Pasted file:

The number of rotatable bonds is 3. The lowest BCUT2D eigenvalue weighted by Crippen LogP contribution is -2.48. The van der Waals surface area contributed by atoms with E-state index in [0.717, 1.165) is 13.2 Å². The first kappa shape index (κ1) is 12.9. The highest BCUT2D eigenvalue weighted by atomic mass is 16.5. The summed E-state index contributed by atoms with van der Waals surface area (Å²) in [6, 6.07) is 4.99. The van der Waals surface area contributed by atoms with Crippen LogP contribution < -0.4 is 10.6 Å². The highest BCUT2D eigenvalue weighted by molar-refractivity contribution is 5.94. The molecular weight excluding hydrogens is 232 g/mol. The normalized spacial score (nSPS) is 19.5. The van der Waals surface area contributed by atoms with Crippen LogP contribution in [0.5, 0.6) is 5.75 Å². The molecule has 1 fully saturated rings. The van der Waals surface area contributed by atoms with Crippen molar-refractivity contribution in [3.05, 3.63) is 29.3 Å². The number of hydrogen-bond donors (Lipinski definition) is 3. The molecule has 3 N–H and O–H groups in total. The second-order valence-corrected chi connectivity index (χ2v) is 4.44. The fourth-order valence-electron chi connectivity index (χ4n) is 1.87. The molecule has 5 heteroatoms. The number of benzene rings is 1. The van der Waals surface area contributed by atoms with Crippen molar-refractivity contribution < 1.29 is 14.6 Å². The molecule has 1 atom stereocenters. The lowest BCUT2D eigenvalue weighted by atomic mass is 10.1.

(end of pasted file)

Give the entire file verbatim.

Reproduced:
The number of rotatable bonds is 3. The lowest BCUT2D eigenvalue weighted by Crippen LogP contribution is -2.48. The van der Waals surface area contributed by atoms with E-state index in [0.717, 1.165) is 13.2 Å². The first kappa shape index (κ1) is 12.9. The highest BCUT2D eigenvalue weighted by atomic mass is 16.5. The summed E-state index contributed by atoms with van der Waals surface area (Å²) in [6, 6.07) is 4.99. The van der Waals surface area contributed by atoms with Crippen LogP contribution < -0.4 is 10.6 Å². The highest BCUT2D eigenvalue weighted by molar-refractivity contribution is 5.94. The molecular weight excluding hydrogens is 232 g/mol. The normalized spacial score (nSPS) is 19.5. The van der Waals surface area contributed by atoms with Crippen LogP contribution in [0.5, 0.6) is 5.75 Å². The molecule has 1 fully saturated rings. The van der Waals surface area contributed by atoms with Crippen molar-refractivity contribution in [3.05, 3.63) is 29.3 Å². The number of hydrogen-bond donors (Lipinski definition) is 3. The molecule has 3 N–H and O–H groups in total. The second-order valence-corrected chi connectivity index (χ2v) is 4.44. The fourth-order valence-electron chi connectivity index (χ4n) is 1.87. The molecule has 5 heteroatoms. The number of benzene rings is 1. The van der Waals surface area contributed by atoms with Crippen molar-refractivity contribution < 1.29 is 14.6 Å². The molecule has 1 atom stereocenters. The lowest BCUT2D eigenvalue weighted by atomic mass is 10.1.